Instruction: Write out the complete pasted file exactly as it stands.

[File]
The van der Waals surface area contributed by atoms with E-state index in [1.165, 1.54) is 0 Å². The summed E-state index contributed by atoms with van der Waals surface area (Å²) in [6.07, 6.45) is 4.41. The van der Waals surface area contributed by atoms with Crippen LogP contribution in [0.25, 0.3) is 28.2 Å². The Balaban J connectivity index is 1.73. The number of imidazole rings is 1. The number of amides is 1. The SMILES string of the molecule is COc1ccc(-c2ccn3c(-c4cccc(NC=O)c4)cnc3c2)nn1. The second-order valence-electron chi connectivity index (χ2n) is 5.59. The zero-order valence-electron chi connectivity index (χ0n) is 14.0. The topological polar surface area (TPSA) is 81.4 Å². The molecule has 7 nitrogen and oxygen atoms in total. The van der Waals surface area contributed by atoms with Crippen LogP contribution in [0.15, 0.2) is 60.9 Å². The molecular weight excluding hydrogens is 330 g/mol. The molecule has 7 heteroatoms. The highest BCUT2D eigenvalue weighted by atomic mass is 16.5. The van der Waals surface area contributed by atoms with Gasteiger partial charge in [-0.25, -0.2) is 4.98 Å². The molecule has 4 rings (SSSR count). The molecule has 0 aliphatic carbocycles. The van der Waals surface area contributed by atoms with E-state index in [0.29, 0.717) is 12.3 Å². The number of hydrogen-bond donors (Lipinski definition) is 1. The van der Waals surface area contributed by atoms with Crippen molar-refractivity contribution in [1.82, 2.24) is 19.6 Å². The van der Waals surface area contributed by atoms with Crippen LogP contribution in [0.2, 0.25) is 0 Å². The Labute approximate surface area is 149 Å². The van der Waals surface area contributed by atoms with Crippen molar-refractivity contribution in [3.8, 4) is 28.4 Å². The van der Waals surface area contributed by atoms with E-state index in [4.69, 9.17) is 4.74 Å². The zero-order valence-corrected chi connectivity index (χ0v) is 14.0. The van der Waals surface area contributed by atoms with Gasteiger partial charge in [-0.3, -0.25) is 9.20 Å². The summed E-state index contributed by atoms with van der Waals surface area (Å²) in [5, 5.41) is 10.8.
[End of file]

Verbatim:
The van der Waals surface area contributed by atoms with E-state index in [1.165, 1.54) is 0 Å². The summed E-state index contributed by atoms with van der Waals surface area (Å²) in [6.07, 6.45) is 4.41. The van der Waals surface area contributed by atoms with Crippen LogP contribution in [0.25, 0.3) is 28.2 Å². The Balaban J connectivity index is 1.73. The number of imidazole rings is 1. The number of amides is 1. The SMILES string of the molecule is COc1ccc(-c2ccn3c(-c4cccc(NC=O)c4)cnc3c2)nn1. The second-order valence-electron chi connectivity index (χ2n) is 5.59. The zero-order valence-electron chi connectivity index (χ0n) is 14.0. The topological polar surface area (TPSA) is 81.4 Å². The molecule has 7 nitrogen and oxygen atoms in total. The van der Waals surface area contributed by atoms with Crippen LogP contribution in [0.15, 0.2) is 60.9 Å². The molecular weight excluding hydrogens is 330 g/mol. The molecule has 7 heteroatoms. The highest BCUT2D eigenvalue weighted by atomic mass is 16.5. The van der Waals surface area contributed by atoms with Gasteiger partial charge in [-0.25, -0.2) is 4.98 Å². The molecule has 4 rings (SSSR count). The molecule has 0 aliphatic carbocycles. The van der Waals surface area contributed by atoms with E-state index in [0.29, 0.717) is 12.3 Å². The number of hydrogen-bond donors (Lipinski definition) is 1. The van der Waals surface area contributed by atoms with Crippen molar-refractivity contribution in [1.82, 2.24) is 19.6 Å². The van der Waals surface area contributed by atoms with Crippen LogP contribution in [0.2, 0.25) is 0 Å². The Labute approximate surface area is 149 Å². The van der Waals surface area contributed by atoms with Crippen molar-refractivity contribution in [3.8, 4) is 28.4 Å². The van der Waals surface area contributed by atoms with E-state index in [4.69, 9.17) is 4.74 Å². The zero-order valence-corrected chi connectivity index (χ0v) is 14.0. The van der Waals surface area contributed by atoms with Gasteiger partial charge in [-0.3, -0.25) is 9.20 Å². The summed E-state index contributed by atoms with van der Waals surface area (Å²) in [5, 5.41) is 10.8.